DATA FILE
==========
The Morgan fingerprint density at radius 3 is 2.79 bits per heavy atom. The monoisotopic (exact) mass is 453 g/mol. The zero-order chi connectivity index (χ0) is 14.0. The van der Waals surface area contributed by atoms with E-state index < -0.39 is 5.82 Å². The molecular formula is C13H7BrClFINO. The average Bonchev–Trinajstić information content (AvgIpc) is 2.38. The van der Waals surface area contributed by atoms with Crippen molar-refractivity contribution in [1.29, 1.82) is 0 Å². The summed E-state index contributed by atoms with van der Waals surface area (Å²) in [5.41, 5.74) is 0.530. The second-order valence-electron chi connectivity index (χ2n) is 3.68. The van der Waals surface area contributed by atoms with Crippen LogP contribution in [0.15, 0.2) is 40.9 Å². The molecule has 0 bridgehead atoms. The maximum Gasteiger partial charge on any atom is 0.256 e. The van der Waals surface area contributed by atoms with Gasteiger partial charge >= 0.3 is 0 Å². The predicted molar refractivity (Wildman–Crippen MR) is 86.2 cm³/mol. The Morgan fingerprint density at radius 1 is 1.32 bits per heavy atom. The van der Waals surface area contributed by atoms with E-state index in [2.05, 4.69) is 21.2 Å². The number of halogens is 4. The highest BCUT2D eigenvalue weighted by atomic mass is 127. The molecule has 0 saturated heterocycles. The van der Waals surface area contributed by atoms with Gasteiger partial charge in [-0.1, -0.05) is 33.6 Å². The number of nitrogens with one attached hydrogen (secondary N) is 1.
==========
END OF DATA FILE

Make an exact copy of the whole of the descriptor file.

The Morgan fingerprint density at radius 3 is 2.79 bits per heavy atom. The monoisotopic (exact) mass is 453 g/mol. The zero-order chi connectivity index (χ0) is 14.0. The van der Waals surface area contributed by atoms with E-state index < -0.39 is 5.82 Å². The molecular formula is C13H7BrClFINO. The average Bonchev–Trinajstić information content (AvgIpc) is 2.38. The van der Waals surface area contributed by atoms with Crippen molar-refractivity contribution in [1.29, 1.82) is 0 Å². The summed E-state index contributed by atoms with van der Waals surface area (Å²) in [5.41, 5.74) is 0.530. The second-order valence-electron chi connectivity index (χ2n) is 3.68. The van der Waals surface area contributed by atoms with Crippen LogP contribution in [0.15, 0.2) is 40.9 Å². The molecule has 0 bridgehead atoms. The maximum Gasteiger partial charge on any atom is 0.256 e. The van der Waals surface area contributed by atoms with Gasteiger partial charge >= 0.3 is 0 Å². The predicted molar refractivity (Wildman–Crippen MR) is 86.2 cm³/mol. The Morgan fingerprint density at radius 1 is 1.32 bits per heavy atom. The van der Waals surface area contributed by atoms with E-state index in [2.05, 4.69) is 21.2 Å². The number of halogens is 4. The highest BCUT2D eigenvalue weighted by atomic mass is 127. The molecule has 0 saturated heterocycles. The van der Waals surface area contributed by atoms with Gasteiger partial charge in [-0.1, -0.05) is 33.6 Å². The number of nitrogens with one attached hydrogen (secondary N) is 1.